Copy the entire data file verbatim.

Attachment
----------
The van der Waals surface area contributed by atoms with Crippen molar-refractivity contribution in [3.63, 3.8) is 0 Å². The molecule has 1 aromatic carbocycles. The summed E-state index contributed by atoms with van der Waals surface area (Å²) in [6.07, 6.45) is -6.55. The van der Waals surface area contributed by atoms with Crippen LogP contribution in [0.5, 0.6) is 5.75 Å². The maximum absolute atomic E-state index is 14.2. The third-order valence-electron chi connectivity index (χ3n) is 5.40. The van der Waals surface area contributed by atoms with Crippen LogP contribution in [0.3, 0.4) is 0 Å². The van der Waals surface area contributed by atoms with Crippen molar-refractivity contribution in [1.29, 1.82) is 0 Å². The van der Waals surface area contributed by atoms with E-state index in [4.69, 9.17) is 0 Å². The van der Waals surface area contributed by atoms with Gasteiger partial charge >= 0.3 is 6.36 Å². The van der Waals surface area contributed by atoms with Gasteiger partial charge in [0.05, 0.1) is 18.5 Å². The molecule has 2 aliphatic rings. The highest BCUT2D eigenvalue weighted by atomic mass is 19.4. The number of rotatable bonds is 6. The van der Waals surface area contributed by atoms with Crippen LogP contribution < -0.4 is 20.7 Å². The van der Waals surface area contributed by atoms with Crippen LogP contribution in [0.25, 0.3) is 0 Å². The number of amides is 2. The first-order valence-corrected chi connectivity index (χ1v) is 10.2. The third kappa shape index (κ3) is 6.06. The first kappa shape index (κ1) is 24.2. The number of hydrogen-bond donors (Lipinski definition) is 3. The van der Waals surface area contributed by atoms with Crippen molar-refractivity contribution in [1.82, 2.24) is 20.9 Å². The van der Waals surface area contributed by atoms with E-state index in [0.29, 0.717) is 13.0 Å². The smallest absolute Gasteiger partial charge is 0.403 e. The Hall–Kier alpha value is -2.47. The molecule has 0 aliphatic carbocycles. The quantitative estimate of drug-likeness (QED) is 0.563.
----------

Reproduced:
The van der Waals surface area contributed by atoms with Crippen molar-refractivity contribution in [3.63, 3.8) is 0 Å². The molecule has 1 aromatic carbocycles. The summed E-state index contributed by atoms with van der Waals surface area (Å²) in [6.07, 6.45) is -6.55. The van der Waals surface area contributed by atoms with Crippen LogP contribution in [0.5, 0.6) is 5.75 Å². The maximum absolute atomic E-state index is 14.2. The third-order valence-electron chi connectivity index (χ3n) is 5.40. The van der Waals surface area contributed by atoms with Crippen LogP contribution in [0.3, 0.4) is 0 Å². The van der Waals surface area contributed by atoms with Crippen molar-refractivity contribution in [1.29, 1.82) is 0 Å². The van der Waals surface area contributed by atoms with E-state index in [4.69, 9.17) is 0 Å². The van der Waals surface area contributed by atoms with Gasteiger partial charge >= 0.3 is 6.36 Å². The van der Waals surface area contributed by atoms with Gasteiger partial charge in [0.05, 0.1) is 18.5 Å². The molecule has 2 aliphatic rings. The highest BCUT2D eigenvalue weighted by atomic mass is 19.4. The number of rotatable bonds is 6. The van der Waals surface area contributed by atoms with Crippen LogP contribution < -0.4 is 20.7 Å². The van der Waals surface area contributed by atoms with Crippen LogP contribution in [0.25, 0.3) is 0 Å². The number of amides is 2. The first-order valence-corrected chi connectivity index (χ1v) is 10.2. The third kappa shape index (κ3) is 6.06. The first kappa shape index (κ1) is 24.2. The number of hydrogen-bond donors (Lipinski definition) is 3. The van der Waals surface area contributed by atoms with Crippen molar-refractivity contribution in [1.82, 2.24) is 20.9 Å². The van der Waals surface area contributed by atoms with E-state index in [0.29, 0.717) is 13.0 Å². The smallest absolute Gasteiger partial charge is 0.403 e. The Hall–Kier alpha value is -2.47. The molecule has 0 aliphatic carbocycles. The quantitative estimate of drug-likeness (QED) is 0.563.